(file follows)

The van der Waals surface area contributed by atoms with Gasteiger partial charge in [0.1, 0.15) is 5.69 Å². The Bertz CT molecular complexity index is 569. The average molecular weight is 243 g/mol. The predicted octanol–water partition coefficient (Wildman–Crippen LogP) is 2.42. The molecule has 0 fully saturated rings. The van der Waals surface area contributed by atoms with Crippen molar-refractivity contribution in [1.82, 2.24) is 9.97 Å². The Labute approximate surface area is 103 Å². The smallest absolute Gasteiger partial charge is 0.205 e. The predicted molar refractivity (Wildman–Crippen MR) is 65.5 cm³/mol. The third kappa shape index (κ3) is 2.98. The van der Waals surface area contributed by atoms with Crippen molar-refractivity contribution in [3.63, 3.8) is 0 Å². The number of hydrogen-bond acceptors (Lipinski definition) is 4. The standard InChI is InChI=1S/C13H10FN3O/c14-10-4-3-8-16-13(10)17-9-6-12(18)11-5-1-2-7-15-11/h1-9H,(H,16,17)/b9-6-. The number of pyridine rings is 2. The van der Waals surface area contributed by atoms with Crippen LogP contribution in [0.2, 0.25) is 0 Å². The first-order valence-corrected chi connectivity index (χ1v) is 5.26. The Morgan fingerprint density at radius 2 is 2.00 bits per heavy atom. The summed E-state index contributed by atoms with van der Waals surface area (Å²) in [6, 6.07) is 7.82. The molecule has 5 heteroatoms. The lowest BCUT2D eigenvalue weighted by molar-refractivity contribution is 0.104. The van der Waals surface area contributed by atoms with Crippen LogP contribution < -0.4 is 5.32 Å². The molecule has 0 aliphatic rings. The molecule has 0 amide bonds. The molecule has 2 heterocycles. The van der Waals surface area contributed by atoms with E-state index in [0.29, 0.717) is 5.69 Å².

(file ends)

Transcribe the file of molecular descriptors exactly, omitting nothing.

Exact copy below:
The van der Waals surface area contributed by atoms with Gasteiger partial charge in [0.1, 0.15) is 5.69 Å². The Bertz CT molecular complexity index is 569. The average molecular weight is 243 g/mol. The predicted octanol–water partition coefficient (Wildman–Crippen LogP) is 2.42. The molecule has 0 fully saturated rings. The van der Waals surface area contributed by atoms with Crippen molar-refractivity contribution in [1.82, 2.24) is 9.97 Å². The Labute approximate surface area is 103 Å². The smallest absolute Gasteiger partial charge is 0.205 e. The predicted molar refractivity (Wildman–Crippen MR) is 65.5 cm³/mol. The third kappa shape index (κ3) is 2.98. The van der Waals surface area contributed by atoms with Crippen molar-refractivity contribution in [3.63, 3.8) is 0 Å². The number of hydrogen-bond acceptors (Lipinski definition) is 4. The standard InChI is InChI=1S/C13H10FN3O/c14-10-4-3-8-16-13(10)17-9-6-12(18)11-5-1-2-7-15-11/h1-9H,(H,16,17)/b9-6-. The number of pyridine rings is 2. The van der Waals surface area contributed by atoms with Crippen LogP contribution in [0.2, 0.25) is 0 Å². The first-order valence-corrected chi connectivity index (χ1v) is 5.26. The Morgan fingerprint density at radius 2 is 2.00 bits per heavy atom. The summed E-state index contributed by atoms with van der Waals surface area (Å²) in [6, 6.07) is 7.82. The molecule has 5 heteroatoms. The lowest BCUT2D eigenvalue weighted by molar-refractivity contribution is 0.104. The van der Waals surface area contributed by atoms with Crippen LogP contribution < -0.4 is 5.32 Å². The molecule has 0 aliphatic rings. The molecule has 0 amide bonds. The molecule has 2 heterocycles. The van der Waals surface area contributed by atoms with E-state index in [0.29, 0.717) is 5.69 Å².